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Volume 53 / Social Sciences



BARBARA L. STARK, Professor of Anthropology, Arizona State University, Tempe
, Professor of Anthropology, Cornell University

OFTEN ONE CAN DETECT "critical mass" effects in research, when a sufficient number of investigators and new discoveries ignite an outpouring of ideas and publications. Investigations at Teotihuacan have taken on this character following a series of recent projects, especially at the Ciudadela (items bi 93013670, bi 93013665, bi 93020424, and bi 93011491). Other investigations have addressed irrigation evidence and domestic remains at the city (items bi 93013508, bi 93013269, bi 93013644, bi 91019257, bi 93013732, bi 91020723, and bi 93013196). Newly available wall murals are a strong element in a variety of art historical and interpretive studies (items bi 90013543, bi 93012601, bi 93012803, bi 91001037, bi 91024537, and bi 91001000). Trade (items bi 93013271, bi 93012140, bi 93010037, and bi 93010042), ceramic descriptions (item bi 93013484), development in the Classic period generally (item bi 93010984), and Teotihuacan's aftermath (item bi 90013537) add to the range of topics. Finally, Matos (item bi 91020666) provides a popularized synthesis.

A surge in publications concerning Gulf coast archaeology in Veracruz indicates that the region is beginning to receive the research attention that it warrants. A continuing restoration project at El Tajín has spurred several papers (items bi 93011461, bi 93011785, bi 93013268, and bi 93011713). The Mixtequilla area has been the focus of a continuing research project (items bi 92006873, bi 93010042, and bi 91021765). Other investigations are diverse, as some concern central Veracruz (items bi 91020684, bi 93013343, bi 93010888, and bi 93010888), Preclassic sites or artifacts (items bi 93013208 and bi 93013207), the Tuxtlas area (items bi 91005169 and bi 93013344), Huaxtecs (item bi 93013716), and early writing (items bi 93011373).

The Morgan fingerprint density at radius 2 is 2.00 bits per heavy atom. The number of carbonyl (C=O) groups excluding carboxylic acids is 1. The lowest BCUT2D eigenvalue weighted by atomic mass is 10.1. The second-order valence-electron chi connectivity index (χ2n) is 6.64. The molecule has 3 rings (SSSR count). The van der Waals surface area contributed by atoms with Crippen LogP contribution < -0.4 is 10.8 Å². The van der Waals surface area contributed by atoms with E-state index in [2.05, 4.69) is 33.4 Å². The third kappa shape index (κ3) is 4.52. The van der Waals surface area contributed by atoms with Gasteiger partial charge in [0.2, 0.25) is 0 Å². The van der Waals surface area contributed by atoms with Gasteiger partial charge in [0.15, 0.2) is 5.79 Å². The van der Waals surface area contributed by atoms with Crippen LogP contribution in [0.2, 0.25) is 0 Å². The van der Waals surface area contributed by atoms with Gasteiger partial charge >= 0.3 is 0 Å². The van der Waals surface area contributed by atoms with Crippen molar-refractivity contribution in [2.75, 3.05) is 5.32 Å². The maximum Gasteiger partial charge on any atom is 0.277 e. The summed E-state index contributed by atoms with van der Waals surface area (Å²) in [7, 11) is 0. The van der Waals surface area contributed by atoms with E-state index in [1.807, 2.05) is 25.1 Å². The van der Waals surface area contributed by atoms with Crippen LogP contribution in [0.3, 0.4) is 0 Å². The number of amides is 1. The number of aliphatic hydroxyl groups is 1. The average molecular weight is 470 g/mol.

Recent publications on Tula are particularly important in view of the often divergent interpretations of the role of this city in Mesoamerica (items bi 91020682, bi 90013539, bi 93013210, bi 93013211, and bi 93011746). Other especially important volumes treat Xochicalco (items bi 93012767), Cholula (item bi 93013203), the final results of the Valley of Oaxaca survey (item bi 93012867), and an ethnoarchaeological study of maguey production (item bi 93013211).

Investigations of Maya hieroglyphic writing and iconography represent another area in which there is a continuing avalanche of new work (items bi 92006880, bi 93001043, bi 93001348, bi91-999, bi 93001053, bi 93001372, bi 93001382, bi 92006885, bi 93001462, bi 93001461, bi 91026810, bi 93001466, bi 91013813, bi 93001469, bi 93001474, bi 93010178, and bi 93010181). Inscriptions of the great lowland cities of the Classic period - especially their bearing on dynastic history and on the nature of the political order - is a particular focus in the field (items bi 93001315, bi 92006887, bi 93001383, bi 93001386, bi 93001433, bi 92006891, bi 91013814, bi 91013814, bi 92006879, bi 93001462, bi 93001432, bi 92010967 and bi 93001468).

An important related trend is the incorporation of epigraphic and iconographic perspective into the research designs of major archaeological excavation projects in the Maya lowlands. Analysis of iconography and hieroglyphic texts has long been central to investigations at Copán, and many of these studies are now reaching the publication stage (items bi 93010884, bi 91001022, bi 93012604, bi 93012326, bi 91007805, bi 93012365, bi 93013810, bi 93013021, bi 93013443, bi 93013444, and bi 93013762).

Settlement archaeology and demographic analysis continue to be a major focus of Maya field research and analysis (items bi 93010976, bi 93010989, bi 92011036, bi 93011481, bi 93011496, bi 92006882, bi 91000752, bi 91001026, bi 93013175, bi 93012116, bi 93012418, bi 93012366, bi 92002385, bi 93012864, bi 93012866, bi 92006889, bi 93013333, bi 91019261, bi 92010967, bi 93013700, bi 90009158, and bi 93013762). Lithic studies focusing on Maya data have begun to appear at an accelerating pace. They include functional and ethnoarchaeological analyses (items bi 93001540, bi 93001541, bi 93013028, and bi 93013141) and theoretically oriented interpretations (items bi 93013126 and bi 93013128), as well as the more traditional typological (items bi 93011743, bi 93013371, bi 93013086, and bi 93013200) and chemical characterization studies (items bi 93010515, bi 93012636, bi 93012855, bi 91019260, and bi 93013451).